Still on the Turquoise Trail, walking around La Pilita’s grounds is a photo exhibit that reminds us that this space was once a playground of sorts for the people of Tucson. There was shade and water. People came to play baseball, picnic and socialize.
In the 1870s, Don Leopoldo Carrillo, an early Tucson business person, constructed Tucson’s first public park. Named Carrillo Gardens, this oasis was an eight-acre garden on South Main Avenue. According to Paul Allen of the Tucson Citizen, the space was landscaped with 500 peach trees, 2,000 grape vines, 200 quince, 60 pomegranate trees, and nine apricot trees. Carrillo’s sons, dressed as sailors, would row visitors around “lakes,” which were actually ponds over natural springs.
The gardens had a race track with ponies ridden by monkeys, a shooting gallery, 12 bath houses, a saloon, restaurant, dance hall, zoo, and circus. Everything was in one place for the hardworking people of Tucson to come and have some much needed relief from the very real difficulties inherent in living in the wild west.
Carrillo had a mule-drawn wagon “bus” that would bring visitors to the gardens which were six blocks from downtown. The cost for the ride was a nickel. There was even an ice cream parlor. Can you imagine keeping that cool in the summer heat?
After Don Carrillo died in 1890, Emanuel Drachman, father of the late Roy P. Drachman, with partner Nat Hawkes purchased 13 acres of the Carrillo property north of Simpson Street and west of Main Street, now Main Avenue. Improvements included a place to show moving pictures, seating for up to 600 people, the baseball field and an enclosed skating rink. The Greeks were invoked when the park was named Elysian Grove.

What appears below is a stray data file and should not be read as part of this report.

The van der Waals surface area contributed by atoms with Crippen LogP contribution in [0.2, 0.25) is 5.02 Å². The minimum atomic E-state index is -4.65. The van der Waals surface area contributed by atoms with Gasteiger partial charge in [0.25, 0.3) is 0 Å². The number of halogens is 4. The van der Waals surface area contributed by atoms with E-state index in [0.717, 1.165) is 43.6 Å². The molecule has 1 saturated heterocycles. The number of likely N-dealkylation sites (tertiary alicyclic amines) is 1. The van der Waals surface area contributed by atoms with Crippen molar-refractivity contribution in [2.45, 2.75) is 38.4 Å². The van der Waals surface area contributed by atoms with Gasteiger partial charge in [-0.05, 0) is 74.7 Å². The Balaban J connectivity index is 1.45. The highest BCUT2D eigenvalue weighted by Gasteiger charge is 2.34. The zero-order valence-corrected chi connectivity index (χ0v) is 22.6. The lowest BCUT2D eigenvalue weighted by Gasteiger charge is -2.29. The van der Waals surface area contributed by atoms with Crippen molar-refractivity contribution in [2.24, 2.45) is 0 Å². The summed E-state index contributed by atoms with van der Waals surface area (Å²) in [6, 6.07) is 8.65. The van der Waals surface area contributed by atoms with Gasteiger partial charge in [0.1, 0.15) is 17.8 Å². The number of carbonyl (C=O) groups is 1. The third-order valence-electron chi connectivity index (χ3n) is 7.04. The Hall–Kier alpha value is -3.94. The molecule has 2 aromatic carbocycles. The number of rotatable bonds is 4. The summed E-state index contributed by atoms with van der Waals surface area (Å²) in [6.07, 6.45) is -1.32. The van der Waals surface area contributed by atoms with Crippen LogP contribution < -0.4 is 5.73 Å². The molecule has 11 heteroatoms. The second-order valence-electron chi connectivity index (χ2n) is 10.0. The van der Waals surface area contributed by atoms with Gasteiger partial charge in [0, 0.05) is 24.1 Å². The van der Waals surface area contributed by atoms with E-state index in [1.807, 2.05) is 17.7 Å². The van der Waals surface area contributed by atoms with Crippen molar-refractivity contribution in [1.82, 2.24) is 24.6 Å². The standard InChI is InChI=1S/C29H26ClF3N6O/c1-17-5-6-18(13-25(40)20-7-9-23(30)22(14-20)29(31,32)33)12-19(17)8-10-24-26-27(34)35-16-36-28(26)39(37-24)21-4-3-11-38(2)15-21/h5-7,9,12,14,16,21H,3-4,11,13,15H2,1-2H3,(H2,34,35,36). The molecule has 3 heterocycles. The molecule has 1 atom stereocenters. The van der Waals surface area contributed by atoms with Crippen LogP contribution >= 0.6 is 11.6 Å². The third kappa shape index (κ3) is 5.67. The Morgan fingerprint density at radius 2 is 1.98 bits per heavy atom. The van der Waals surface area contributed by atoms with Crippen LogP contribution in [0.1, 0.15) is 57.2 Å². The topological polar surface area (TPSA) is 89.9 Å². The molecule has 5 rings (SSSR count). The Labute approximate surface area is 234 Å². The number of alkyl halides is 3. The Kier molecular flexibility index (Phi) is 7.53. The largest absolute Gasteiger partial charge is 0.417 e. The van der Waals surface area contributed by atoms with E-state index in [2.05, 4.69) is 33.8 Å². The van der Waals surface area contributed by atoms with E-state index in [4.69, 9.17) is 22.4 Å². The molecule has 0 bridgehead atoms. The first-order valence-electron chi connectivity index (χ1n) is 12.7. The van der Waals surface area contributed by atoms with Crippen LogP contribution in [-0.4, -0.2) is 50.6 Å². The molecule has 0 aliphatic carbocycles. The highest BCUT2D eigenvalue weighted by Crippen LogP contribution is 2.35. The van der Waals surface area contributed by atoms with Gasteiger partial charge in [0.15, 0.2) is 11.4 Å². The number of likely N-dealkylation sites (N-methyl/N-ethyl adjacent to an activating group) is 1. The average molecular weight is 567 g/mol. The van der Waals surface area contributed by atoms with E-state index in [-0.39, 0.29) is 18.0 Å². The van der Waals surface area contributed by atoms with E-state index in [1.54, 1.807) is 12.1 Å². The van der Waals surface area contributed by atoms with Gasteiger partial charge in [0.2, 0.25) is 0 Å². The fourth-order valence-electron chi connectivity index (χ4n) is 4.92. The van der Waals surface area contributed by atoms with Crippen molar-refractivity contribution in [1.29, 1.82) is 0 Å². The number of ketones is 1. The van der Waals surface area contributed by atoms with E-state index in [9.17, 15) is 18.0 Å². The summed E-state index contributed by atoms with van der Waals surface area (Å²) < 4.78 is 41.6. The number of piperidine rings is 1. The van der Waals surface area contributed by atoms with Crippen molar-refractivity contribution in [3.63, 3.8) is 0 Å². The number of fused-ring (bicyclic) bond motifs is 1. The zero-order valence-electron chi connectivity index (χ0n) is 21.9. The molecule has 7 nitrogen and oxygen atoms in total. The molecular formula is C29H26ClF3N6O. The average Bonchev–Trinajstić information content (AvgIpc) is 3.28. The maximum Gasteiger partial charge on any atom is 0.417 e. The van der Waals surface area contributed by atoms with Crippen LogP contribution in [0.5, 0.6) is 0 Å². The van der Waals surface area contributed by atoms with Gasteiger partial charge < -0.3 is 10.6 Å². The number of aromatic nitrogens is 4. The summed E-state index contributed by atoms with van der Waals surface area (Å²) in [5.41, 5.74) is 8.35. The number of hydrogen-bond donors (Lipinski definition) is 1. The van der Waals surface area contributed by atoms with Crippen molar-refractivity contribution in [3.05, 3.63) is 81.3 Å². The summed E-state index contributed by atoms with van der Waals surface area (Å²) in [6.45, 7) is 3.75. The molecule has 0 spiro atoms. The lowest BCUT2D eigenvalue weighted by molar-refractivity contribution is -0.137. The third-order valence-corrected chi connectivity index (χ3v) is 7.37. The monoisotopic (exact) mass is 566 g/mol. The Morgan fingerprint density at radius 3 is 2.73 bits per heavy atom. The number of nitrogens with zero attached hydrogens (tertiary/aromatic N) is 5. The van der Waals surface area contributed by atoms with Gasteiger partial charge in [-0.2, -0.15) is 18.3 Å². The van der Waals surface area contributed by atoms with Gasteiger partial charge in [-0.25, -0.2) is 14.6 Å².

Theodore Roosevelt, stopped by in 1912 while campaigning for president throughout the West.
During its heyday, Elysian Grove attracted quality entertainers. A Paris-born singer, Millie Royers, performed there. She became the elder Drachman’s wife and mother of Roy Drachman.
Tucson’s first aerial demonstration occurred in 1910, when Charles Hamilton brought his biplane to the Old Pueblo by rail, assembled it and flew over the amusement park.
By 1915, the writing was on the wall for the Grove. The park had seen better times. A group called Tucson Amusement Co. bought the property and tried to keep it operating. But in 1930, the property was sold to the city. A site was set aside for what now is Carrillo Intermediate School, and the remainder subdivided into residential lots.
All that is left of the ponds today is a large depression. And you have to look for that. The only tangible remnant is Elysian Grove Market, earlier called Elysian Grove Grocery. José Trujillo built a small adobe structure for the store at 400 S. Samaniego Ave., near West Simpson Street, in about 1930, serving the needs of the neighborhood. The Trujillo family operated it until the 1950s. Today it serves as a private home.
With the closing of La Pilita museum, you must walk the area, look at the exhibits, and imagine, just for a moment, what life was like for people in Tucson at the turn of the century. They worked hard and they played hard. Does the past call to you? Walk through this area, and discover for yourself by viewing the photo exhibit, how those who came before us lived and enjoyed life.